A water shortage sent residents scrambling to Rue Vivy Mitchell in Port-au-Prince Sept. 18 as word spread of it being one of a few locations providing water. As protests continue, basic services such as access to potable water are interrupted. Photo by Marvens Compere

The United States must stop supporting Haiti’s interim Prime Minister Ariel Henry “so that a Haitian solution to the crisis can emerge,” a group of nearly 140 advocacy and faith organizations in the U.S. and Haiti said in a letter to the U.S. Department of State. The missive sent to the Biden Administration, and ensuing calls over the weekend, came as Haiti has plunged into looting and rioting after Henry said he’d raise fuel prices.

“We have watched in horror as the situation in Haiti has deteriorated to a ‘new normal’ characterized by constant fear of kidnapping and violence, a near total lack of accountability, and a growing humanitarian crisis on every front,” the letter states.

“Haitians have been asking the Biden Administration to stop supporting de facto PM Henry’s rule and PHTK more generally,” the letter states. “Haitians note that the US government insists that de facto PM Henry’s government must be part of any solution. That gives the regime a veto in any negotiations and creates a disincentive for it to negotiate in good faith. De facto PM Henry can simply refuse to meaningfully compromise, as he has done repeatedly, knowing that the US will continue to support him regardless.”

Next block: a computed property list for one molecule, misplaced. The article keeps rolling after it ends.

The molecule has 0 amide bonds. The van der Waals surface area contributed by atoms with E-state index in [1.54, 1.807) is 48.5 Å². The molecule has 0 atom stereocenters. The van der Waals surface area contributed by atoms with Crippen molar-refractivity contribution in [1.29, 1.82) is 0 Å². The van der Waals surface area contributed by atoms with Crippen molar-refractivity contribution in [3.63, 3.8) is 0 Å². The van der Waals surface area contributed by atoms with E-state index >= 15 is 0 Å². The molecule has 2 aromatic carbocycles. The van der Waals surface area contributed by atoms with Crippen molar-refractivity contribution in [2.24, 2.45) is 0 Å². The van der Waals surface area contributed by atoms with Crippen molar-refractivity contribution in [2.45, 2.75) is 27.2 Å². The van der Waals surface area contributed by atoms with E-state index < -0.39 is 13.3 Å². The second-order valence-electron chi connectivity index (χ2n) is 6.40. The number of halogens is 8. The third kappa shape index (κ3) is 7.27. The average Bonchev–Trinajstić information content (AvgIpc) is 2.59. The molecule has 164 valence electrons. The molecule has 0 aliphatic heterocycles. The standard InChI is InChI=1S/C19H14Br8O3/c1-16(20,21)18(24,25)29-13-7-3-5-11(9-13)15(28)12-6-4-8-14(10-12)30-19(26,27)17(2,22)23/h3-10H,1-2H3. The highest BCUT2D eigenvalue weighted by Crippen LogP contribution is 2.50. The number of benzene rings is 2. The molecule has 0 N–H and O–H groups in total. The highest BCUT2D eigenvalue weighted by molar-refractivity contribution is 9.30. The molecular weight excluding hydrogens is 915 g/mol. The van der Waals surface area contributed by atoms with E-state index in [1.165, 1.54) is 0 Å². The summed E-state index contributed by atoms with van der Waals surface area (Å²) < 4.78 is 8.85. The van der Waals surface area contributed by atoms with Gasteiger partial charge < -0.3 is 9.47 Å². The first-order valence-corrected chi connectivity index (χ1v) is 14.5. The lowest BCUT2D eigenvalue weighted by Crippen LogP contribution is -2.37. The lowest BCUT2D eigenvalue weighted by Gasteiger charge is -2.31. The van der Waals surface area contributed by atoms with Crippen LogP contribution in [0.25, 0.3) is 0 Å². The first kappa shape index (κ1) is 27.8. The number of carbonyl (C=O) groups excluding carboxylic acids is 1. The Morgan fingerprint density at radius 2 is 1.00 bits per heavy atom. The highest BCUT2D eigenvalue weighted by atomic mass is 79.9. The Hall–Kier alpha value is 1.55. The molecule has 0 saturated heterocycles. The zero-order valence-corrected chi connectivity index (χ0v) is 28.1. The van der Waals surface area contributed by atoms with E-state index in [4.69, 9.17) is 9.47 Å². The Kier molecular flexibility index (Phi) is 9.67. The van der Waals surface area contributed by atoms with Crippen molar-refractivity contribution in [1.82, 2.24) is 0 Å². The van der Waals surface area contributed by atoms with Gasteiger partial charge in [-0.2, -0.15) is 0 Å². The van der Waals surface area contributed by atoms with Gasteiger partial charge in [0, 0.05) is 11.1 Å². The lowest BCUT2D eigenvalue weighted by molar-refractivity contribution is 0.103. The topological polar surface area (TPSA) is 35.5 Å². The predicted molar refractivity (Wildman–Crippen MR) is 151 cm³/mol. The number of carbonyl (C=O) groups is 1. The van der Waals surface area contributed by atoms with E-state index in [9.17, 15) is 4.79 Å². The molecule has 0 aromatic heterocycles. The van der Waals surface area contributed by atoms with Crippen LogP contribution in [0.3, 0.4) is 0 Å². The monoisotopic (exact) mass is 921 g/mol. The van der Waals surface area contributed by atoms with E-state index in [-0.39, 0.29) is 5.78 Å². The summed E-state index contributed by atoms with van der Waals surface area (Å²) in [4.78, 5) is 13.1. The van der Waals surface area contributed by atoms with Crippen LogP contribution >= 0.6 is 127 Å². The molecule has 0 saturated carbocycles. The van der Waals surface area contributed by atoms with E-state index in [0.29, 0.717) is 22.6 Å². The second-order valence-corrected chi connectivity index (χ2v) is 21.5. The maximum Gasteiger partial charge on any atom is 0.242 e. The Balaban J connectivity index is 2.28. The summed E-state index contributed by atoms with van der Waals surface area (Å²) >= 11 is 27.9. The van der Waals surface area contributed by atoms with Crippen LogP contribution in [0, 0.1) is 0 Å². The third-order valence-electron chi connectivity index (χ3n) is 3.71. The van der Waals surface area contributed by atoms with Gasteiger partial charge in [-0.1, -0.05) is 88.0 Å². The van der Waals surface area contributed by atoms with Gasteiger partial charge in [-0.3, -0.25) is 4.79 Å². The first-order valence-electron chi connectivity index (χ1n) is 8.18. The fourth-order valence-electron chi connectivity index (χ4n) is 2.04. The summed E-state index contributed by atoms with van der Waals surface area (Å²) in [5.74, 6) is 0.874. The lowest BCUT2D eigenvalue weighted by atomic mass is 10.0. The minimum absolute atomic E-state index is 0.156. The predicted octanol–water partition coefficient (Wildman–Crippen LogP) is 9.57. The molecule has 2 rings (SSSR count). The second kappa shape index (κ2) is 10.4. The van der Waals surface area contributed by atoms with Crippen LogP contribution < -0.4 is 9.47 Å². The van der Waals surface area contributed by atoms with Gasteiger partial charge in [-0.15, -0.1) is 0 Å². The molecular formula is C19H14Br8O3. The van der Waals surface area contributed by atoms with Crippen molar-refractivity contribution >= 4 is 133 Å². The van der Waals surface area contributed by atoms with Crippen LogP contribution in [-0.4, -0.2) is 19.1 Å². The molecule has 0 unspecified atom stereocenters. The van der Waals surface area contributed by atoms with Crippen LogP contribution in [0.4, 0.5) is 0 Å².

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Ashley Miznazi is a Report for America corps member covering the Haitian community in the South Florida/Miami area for The Haitian Times. Her work will heavily feature photography, video and other multimedia storytelling. Previously, Ashley was a multimedia fellow at The Texas Tribune, where she reported on DACA, Afghan resettlement and the foster care system.